Summary: Chromosomal and plasmid DNA have been extracted from six isolates of Coxiella burnetii, the aetiological agent of Q fever. Restriction fragment length polymorphisms detected after HaeIII digestions of chromosomal DNA revealed four different patterns that distinguished the American from the European isolates, and the Nine Mile phase I prototype strain from a spontaneously derived, isogenic phase II nonrevertant variant. At least one of the HaeIII fragments visible in the pattern from Nine Mile phase I and not in that from Nine Mile phase II could not be detected by DNA–DNA hybridization, and thus may have been deleted during the phase transition. Comparison of Nine Mile phase II, which does not survive animal passage, with Grita M44 phase II, which does, indicated that the HaeIII fragment was present in the Grita strain. These results suggest that this HaeIII fragment may be concerned with functions necessary to survive the cellular immune response in vivo. Isolates from two human endocarditis cases showed the greatest divergence from all the other isolates, having at least five fragments of unique mobility in the HaeIII digestion pattern of their chromosomal DNA. Also, a plasmid obtained from these two isolates was 2 to 3 kb larger than the plasmid present in the other five isolates, and its restriction pattern could be distinguished from that of the other plasmids by several endonucleases. Detection of chromosomal and plasmid restriction fragment length polymorphisms among strains of phase I or phase II C. burnetii from various geographical locations and environmental sources will facilitate Q fever diagnosis and strain identification.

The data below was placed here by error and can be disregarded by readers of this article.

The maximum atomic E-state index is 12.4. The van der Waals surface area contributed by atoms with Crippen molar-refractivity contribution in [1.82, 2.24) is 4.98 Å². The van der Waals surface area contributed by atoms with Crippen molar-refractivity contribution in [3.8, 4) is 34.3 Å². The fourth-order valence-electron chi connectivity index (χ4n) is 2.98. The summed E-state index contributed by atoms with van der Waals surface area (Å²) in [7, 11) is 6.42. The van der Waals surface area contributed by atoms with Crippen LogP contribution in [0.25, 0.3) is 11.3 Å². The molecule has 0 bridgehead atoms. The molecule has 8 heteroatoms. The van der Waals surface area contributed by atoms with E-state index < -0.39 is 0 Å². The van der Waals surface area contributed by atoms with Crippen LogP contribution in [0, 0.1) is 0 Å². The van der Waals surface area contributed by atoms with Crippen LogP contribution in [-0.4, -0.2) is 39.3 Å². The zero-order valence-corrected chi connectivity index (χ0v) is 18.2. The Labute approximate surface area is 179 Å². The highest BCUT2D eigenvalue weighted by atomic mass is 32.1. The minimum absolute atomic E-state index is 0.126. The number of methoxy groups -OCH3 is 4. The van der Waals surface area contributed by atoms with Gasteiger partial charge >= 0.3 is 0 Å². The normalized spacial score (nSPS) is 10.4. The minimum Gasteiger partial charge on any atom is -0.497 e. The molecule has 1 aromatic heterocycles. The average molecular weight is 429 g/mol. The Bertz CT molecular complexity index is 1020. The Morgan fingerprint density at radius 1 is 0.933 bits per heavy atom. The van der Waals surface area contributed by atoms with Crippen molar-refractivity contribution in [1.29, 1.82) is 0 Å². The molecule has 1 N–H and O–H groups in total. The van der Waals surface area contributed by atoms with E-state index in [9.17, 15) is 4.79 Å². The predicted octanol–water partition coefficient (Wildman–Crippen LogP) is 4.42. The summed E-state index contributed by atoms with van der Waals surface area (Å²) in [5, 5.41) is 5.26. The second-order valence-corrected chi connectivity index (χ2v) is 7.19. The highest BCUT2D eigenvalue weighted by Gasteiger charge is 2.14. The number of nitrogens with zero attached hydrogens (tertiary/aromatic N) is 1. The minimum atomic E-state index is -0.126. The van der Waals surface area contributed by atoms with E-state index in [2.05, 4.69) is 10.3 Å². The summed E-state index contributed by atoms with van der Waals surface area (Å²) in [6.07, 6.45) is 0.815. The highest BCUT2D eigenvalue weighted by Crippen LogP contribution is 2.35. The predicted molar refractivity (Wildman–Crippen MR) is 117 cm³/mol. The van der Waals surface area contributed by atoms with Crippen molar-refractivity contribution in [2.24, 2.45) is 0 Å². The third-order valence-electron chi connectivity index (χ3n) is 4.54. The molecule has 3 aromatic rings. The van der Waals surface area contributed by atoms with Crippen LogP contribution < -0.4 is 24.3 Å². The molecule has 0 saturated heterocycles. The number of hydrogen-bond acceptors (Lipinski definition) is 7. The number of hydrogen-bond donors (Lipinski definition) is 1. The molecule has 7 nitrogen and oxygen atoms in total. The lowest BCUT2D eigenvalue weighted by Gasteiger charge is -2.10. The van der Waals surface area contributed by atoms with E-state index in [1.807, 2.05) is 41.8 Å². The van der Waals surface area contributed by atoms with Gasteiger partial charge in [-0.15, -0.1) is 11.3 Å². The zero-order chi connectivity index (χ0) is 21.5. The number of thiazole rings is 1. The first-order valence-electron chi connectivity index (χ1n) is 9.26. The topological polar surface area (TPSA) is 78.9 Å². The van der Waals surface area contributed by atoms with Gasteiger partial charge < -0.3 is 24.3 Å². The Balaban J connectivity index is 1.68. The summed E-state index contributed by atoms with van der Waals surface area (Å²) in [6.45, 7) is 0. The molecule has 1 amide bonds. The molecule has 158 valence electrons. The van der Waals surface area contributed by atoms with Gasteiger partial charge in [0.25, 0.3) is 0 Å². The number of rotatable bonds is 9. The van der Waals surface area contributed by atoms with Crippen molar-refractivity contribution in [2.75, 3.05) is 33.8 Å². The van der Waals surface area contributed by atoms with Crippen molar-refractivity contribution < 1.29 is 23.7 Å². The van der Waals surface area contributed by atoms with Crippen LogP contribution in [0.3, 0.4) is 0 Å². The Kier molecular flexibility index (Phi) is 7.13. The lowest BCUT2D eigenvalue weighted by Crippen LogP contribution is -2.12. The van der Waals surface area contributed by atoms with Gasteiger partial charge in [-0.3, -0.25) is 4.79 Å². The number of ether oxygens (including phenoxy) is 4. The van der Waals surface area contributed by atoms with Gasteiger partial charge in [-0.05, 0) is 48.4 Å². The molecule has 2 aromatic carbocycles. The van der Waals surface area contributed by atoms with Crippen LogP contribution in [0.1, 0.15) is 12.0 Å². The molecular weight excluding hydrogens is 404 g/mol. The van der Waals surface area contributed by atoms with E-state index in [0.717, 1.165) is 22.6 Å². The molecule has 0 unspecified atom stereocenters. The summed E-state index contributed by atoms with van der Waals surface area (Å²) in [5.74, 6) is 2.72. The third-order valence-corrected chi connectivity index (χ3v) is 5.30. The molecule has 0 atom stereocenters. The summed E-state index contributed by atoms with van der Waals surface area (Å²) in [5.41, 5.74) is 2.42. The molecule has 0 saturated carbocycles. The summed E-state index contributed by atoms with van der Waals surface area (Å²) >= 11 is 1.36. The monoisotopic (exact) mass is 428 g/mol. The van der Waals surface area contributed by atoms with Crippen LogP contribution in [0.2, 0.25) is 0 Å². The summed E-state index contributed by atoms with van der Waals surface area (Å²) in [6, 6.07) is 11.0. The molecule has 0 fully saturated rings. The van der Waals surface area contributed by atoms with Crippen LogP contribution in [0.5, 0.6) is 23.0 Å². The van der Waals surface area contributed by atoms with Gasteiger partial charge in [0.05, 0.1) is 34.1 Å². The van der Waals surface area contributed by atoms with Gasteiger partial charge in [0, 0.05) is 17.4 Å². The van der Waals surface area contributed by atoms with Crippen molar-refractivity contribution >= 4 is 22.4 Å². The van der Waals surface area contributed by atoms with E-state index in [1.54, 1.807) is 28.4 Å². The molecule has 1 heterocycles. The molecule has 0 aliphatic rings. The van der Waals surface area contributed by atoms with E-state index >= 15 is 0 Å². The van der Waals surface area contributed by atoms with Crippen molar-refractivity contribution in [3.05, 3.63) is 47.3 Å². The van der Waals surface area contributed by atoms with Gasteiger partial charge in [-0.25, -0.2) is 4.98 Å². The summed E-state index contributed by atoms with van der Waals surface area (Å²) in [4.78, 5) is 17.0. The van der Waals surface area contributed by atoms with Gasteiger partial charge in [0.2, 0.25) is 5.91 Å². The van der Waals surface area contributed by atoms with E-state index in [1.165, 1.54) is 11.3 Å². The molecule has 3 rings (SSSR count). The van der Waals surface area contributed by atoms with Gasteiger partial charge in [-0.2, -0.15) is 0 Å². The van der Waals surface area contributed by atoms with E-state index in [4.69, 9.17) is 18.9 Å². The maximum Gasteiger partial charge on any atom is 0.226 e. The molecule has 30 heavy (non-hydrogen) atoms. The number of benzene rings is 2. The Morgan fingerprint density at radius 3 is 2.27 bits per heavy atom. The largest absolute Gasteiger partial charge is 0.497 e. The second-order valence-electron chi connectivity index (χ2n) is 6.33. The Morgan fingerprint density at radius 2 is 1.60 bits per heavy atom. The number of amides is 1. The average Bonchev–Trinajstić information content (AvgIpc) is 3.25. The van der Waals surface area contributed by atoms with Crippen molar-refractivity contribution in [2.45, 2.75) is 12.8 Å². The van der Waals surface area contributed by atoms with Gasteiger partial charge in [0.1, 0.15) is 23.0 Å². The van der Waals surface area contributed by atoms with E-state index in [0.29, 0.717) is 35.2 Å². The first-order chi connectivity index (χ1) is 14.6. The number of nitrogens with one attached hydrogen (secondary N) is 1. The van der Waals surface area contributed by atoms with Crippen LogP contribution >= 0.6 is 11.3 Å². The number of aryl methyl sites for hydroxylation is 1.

Summary: Expression of the mercury-resistance (mer) genes of the transposon Tn501 is positively and negatively controlled by the product of the merR gene. DNA sequence analysis has identified three open reading frames as potential candidates for this gene, one of which is oriented divergently with respect to the mercury-resistance genes. We have demonstrated that although RNA polymerase will bind to fragments containing the potential control regions for all three reading frames, only the control region for this divergent reading frame shows detectable promoter activity in vivo. Transcription of this reading frame is required for repression and induction of mer transcription. We have also shown that the Tn501 merR gene product negatively regulates its own synthesis, and have identified the start point of the transcript for this reading frame and for the mercury-inducible transcript of the mercury-resistance genes.